Artificial receptors kill cells infected with the virus that causes AIDS, study finds
A type of immunotherapy that has shown promising results against cancer could also be used against HIV, the virus that causes AIDS.
In a study published July 11 in the peer-reviewed Journal of Virology, researchers from the UCLA AIDS Institute and Center for AIDS Research found that recently discovered potent antibodies can be used to generate a specific type of cell called chimeric antigen receptors, or CARs, that can be used to kill cells infected with HIV-1.
CARs are artificially created immune T cells that have been engineered to produce receptors on their surface that are designed to target and kill specific cells containing viruses or tumor proteins. Chimeric receptors are the focus of ongoing research into how gene immunotherapy can be used to fight cancer. But they could also be used to create a strong immune response against HIV, said Dr. Otto Yang, professor of medicine in the division of infectious diseases at the David Geffen School of Medicine at UCLA and the study's corresponding author.
Although the human body's immune system does initially respond to and attack HIV, the sheer onslaught of the virus—its ability to hide in different T cells and to rapidly replicate—eventually wears out and destroys the immune system, leaving the body vulnerable to a host of infections and diseases. Researchers have been looking for ways to strengthen the immune system against HIV, and it now appears CARs could be a weapon in that fight.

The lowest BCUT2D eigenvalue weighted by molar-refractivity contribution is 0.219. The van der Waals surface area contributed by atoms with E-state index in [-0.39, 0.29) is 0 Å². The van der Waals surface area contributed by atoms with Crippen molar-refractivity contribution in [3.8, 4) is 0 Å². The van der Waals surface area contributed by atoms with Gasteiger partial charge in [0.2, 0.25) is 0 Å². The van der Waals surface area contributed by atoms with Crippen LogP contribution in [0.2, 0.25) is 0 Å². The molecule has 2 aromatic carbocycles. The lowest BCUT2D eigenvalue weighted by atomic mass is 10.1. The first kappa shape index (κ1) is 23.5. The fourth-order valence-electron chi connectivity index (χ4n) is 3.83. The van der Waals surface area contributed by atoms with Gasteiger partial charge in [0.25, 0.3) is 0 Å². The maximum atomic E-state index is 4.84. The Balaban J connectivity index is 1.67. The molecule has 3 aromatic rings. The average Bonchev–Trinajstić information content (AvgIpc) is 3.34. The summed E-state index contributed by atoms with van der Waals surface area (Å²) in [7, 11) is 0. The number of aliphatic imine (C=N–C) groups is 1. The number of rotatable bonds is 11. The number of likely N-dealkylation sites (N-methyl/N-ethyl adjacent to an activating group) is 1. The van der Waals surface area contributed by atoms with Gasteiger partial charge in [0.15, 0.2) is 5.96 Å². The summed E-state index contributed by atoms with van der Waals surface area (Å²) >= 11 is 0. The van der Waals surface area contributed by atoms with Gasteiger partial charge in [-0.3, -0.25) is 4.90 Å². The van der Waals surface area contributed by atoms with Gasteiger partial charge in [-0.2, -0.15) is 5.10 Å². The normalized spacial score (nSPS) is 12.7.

"We took new generation antibodies and engineered them as artificial T-cell receptors, to reprogram killer T cells to kill HIV-infected cells," said Yang, who is also director of vaccine and pathogenesis research at the AIDS Institute and Center for AIDS Research. "Others have used antibodies against cancer antigens to make artificial T-cell receptors against cancer and shown this to be helpful in cancer treatment." UCLA is the first to design this strategy for HIV.
While the receptors approach has been in use for almost 10 years to fight cancer, this is the first attempt to use the technique to treat HIV since 15 years ago, when experiments proved unsuccessful. The new research differs because it takes advantage of new antibodies that have been discovered in the past few years. In the previous trials, researchers had used an early type that was not antibody-based. That approach, however, was abandoned because it was clinically ineffective.
Here the researchers used seven recently discovered "broadly neutralizing antibodies" that have the ability to bind multiple strains of invading viruses, unlike earlier isolated antibodies that tend to bind few strains. These antibodies were re-engineered as artificial CAR-T cell receptors to have activity against broad strains of HIV. In lab tests, the researchers found that all seven had varying degrees of ability to direct killer T cells to proliferate, kill and suppress viral replication in response to HIV-infected cells.
Yang notes that "what works in a test tube doesn't necessarily work in a person," so the next step is to find strategies to put these receptors into humans. But this therapy shows enough promise to move forward with further research.